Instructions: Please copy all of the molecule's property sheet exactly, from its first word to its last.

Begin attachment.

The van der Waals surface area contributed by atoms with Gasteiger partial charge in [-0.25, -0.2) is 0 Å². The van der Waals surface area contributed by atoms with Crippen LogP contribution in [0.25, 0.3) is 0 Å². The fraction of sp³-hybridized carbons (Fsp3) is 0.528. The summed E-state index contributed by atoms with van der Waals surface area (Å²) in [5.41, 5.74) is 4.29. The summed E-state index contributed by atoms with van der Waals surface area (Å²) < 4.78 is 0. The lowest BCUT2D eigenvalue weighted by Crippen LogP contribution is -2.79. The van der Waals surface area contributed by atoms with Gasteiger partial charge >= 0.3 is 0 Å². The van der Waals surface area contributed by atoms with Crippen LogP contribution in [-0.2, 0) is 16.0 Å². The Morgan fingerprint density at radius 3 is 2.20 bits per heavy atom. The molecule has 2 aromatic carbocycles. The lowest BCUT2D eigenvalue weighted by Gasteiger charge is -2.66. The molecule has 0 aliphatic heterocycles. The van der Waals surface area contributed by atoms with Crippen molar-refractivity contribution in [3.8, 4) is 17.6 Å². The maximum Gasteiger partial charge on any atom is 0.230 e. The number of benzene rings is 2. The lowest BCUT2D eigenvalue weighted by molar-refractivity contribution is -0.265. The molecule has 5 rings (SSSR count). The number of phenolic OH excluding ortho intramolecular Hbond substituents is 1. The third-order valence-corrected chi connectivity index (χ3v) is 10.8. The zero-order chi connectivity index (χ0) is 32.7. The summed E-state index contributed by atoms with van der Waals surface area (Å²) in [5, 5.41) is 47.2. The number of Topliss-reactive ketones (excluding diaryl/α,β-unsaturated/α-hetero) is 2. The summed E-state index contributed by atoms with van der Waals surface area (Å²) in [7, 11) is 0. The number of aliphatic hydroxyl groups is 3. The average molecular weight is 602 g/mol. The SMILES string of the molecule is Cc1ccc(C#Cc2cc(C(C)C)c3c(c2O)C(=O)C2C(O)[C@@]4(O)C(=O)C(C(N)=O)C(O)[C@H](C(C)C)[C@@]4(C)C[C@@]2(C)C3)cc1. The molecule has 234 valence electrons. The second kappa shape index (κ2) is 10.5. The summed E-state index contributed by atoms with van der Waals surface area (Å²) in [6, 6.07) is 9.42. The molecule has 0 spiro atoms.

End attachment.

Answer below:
The van der Waals surface area contributed by atoms with Gasteiger partial charge in [-0.25, -0.2) is 0 Å². The van der Waals surface area contributed by atoms with Crippen LogP contribution in [0.25, 0.3) is 0 Å². The fraction of sp³-hybridized carbons (Fsp3) is 0.528. The summed E-state index contributed by atoms with van der Waals surface area (Å²) in [5.41, 5.74) is 4.29. The summed E-state index contributed by atoms with van der Waals surface area (Å²) < 4.78 is 0. The lowest BCUT2D eigenvalue weighted by Crippen LogP contribution is -2.79. The van der Waals surface area contributed by atoms with Gasteiger partial charge >= 0.3 is 0 Å². The van der Waals surface area contributed by atoms with Crippen LogP contribution in [-0.2, 0) is 16.0 Å². The Morgan fingerprint density at radius 3 is 2.20 bits per heavy atom. The molecule has 2 aromatic carbocycles. The lowest BCUT2D eigenvalue weighted by Gasteiger charge is -2.66. The molecule has 0 aliphatic heterocycles. The van der Waals surface area contributed by atoms with Crippen molar-refractivity contribution in [3.8, 4) is 17.6 Å². The maximum Gasteiger partial charge on any atom is 0.230 e. The number of benzene rings is 2. The lowest BCUT2D eigenvalue weighted by molar-refractivity contribution is -0.265. The molecule has 5 rings (SSSR count). The number of phenolic OH excluding ortho intramolecular Hbond substituents is 1. The third-order valence-corrected chi connectivity index (χ3v) is 10.8. The zero-order chi connectivity index (χ0) is 32.7. The summed E-state index contributed by atoms with van der Waals surface area (Å²) in [5, 5.41) is 47.2. The number of Topliss-reactive ketones (excluding diaryl/α,β-unsaturated/α-hetero) is 2. The summed E-state index contributed by atoms with van der Waals surface area (Å²) in [7, 11) is 0. The number of aliphatic hydroxyl groups is 3. The average molecular weight is 602 g/mol. The SMILES string of the molecule is Cc1ccc(C#Cc2cc(C(C)C)c3c(c2O)C(=O)C2C(O)[C@@]4(O)C(=O)C(C(N)=O)C(O)[C@H](C(C)C)[C@@]4(C)C[C@@]2(C)C3)cc1. The molecule has 234 valence electrons. The second kappa shape index (κ2) is 10.5. The summed E-state index contributed by atoms with van der Waals surface area (Å²) in [6, 6.07) is 9.42. The molecule has 0 spiro atoms.